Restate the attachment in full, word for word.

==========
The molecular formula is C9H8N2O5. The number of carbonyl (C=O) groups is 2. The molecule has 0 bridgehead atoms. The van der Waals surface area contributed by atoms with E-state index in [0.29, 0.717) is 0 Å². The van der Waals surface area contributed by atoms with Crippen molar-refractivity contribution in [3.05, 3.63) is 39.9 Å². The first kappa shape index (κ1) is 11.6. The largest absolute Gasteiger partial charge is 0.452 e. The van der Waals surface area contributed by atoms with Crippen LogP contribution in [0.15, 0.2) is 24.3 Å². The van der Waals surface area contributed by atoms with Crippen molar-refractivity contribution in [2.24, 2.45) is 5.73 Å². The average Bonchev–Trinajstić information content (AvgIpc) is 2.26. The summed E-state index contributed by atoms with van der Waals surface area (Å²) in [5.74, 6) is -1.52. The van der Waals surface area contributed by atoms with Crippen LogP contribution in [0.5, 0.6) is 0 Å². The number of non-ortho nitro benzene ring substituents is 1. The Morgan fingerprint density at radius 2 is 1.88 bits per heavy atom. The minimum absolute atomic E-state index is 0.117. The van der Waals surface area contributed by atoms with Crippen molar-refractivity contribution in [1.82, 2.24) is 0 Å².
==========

The molecular formula is C9H8N2O5. The number of carbonyl (C=O) groups is 2. The molecule has 0 bridgehead atoms. The van der Waals surface area contributed by atoms with E-state index in [0.29, 0.717) is 0 Å². The van der Waals surface area contributed by atoms with Crippen molar-refractivity contribution in [3.05, 3.63) is 39.9 Å². The first kappa shape index (κ1) is 11.6. The largest absolute Gasteiger partial charge is 0.452 e. The van der Waals surface area contributed by atoms with Crippen LogP contribution in [0.15, 0.2) is 24.3 Å². The van der Waals surface area contributed by atoms with Crippen molar-refractivity contribution in [2.24, 2.45) is 5.73 Å². The average Bonchev–Trinajstić information content (AvgIpc) is 2.26. The summed E-state index contributed by atoms with van der Waals surface area (Å²) in [5.74, 6) is -1.52. The van der Waals surface area contributed by atoms with Crippen LogP contribution in [0.5, 0.6) is 0 Å². The number of non-ortho nitro benzene ring substituents is 1. The Morgan fingerprint density at radius 2 is 1.88 bits per heavy atom. The minimum absolute atomic E-state index is 0.117. The van der Waals surface area contributed by atoms with Crippen molar-refractivity contribution in [1.82, 2.24) is 0 Å².